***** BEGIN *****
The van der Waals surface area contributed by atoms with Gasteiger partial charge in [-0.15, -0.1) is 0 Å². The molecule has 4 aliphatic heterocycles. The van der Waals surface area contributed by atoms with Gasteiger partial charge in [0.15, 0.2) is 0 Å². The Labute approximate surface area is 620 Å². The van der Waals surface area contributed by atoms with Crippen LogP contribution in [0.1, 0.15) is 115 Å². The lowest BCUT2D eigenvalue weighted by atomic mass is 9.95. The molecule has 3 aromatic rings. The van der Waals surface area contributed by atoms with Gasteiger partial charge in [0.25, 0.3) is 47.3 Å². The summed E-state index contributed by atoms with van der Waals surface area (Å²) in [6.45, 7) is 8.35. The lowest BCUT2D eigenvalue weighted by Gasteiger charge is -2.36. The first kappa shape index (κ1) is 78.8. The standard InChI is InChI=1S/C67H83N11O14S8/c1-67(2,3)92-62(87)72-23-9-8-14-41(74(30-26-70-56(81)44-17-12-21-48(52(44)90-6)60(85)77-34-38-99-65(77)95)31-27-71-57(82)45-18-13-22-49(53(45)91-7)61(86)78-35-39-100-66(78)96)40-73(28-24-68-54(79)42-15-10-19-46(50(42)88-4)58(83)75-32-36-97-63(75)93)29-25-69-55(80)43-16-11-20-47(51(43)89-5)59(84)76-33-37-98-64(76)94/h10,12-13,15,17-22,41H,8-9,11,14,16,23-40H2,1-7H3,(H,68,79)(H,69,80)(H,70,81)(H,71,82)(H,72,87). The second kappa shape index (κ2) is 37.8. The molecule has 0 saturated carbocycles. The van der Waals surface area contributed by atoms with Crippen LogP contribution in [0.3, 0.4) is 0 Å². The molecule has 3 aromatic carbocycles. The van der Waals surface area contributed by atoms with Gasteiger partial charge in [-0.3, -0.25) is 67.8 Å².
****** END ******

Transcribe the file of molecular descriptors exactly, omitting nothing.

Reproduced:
The van der Waals surface area contributed by atoms with Gasteiger partial charge in [-0.15, -0.1) is 0 Å². The molecule has 4 aliphatic heterocycles. The van der Waals surface area contributed by atoms with Gasteiger partial charge in [0.15, 0.2) is 0 Å². The Labute approximate surface area is 620 Å². The van der Waals surface area contributed by atoms with Crippen LogP contribution in [0.1, 0.15) is 115 Å². The lowest BCUT2D eigenvalue weighted by atomic mass is 9.95. The molecule has 3 aromatic rings. The van der Waals surface area contributed by atoms with Gasteiger partial charge in [0.25, 0.3) is 47.3 Å². The summed E-state index contributed by atoms with van der Waals surface area (Å²) in [6.45, 7) is 8.35. The lowest BCUT2D eigenvalue weighted by Gasteiger charge is -2.36. The first kappa shape index (κ1) is 78.8. The standard InChI is InChI=1S/C67H83N11O14S8/c1-67(2,3)92-62(87)72-23-9-8-14-41(74(30-26-70-56(81)44-17-12-21-48(52(44)90-6)60(85)77-34-38-99-65(77)95)31-27-71-57(82)45-18-13-22-49(53(45)91-7)61(86)78-35-39-100-66(78)96)40-73(28-24-68-54(79)42-15-10-19-46(50(42)88-4)58(83)75-32-36-97-63(75)93)29-25-69-55(80)43-16-11-20-47(51(43)89-5)59(84)76-33-37-98-64(76)94/h10,12-13,15,17-22,41H,8-9,11,14,16,23-40H2,1-7H3,(H,68,79)(H,69,80)(H,70,81)(H,71,82)(H,72,87). The second kappa shape index (κ2) is 37.8. The molecule has 0 saturated carbocycles. The van der Waals surface area contributed by atoms with Crippen LogP contribution in [0.3, 0.4) is 0 Å². The molecule has 3 aromatic carbocycles. The van der Waals surface area contributed by atoms with Gasteiger partial charge in [-0.3, -0.25) is 67.8 Å².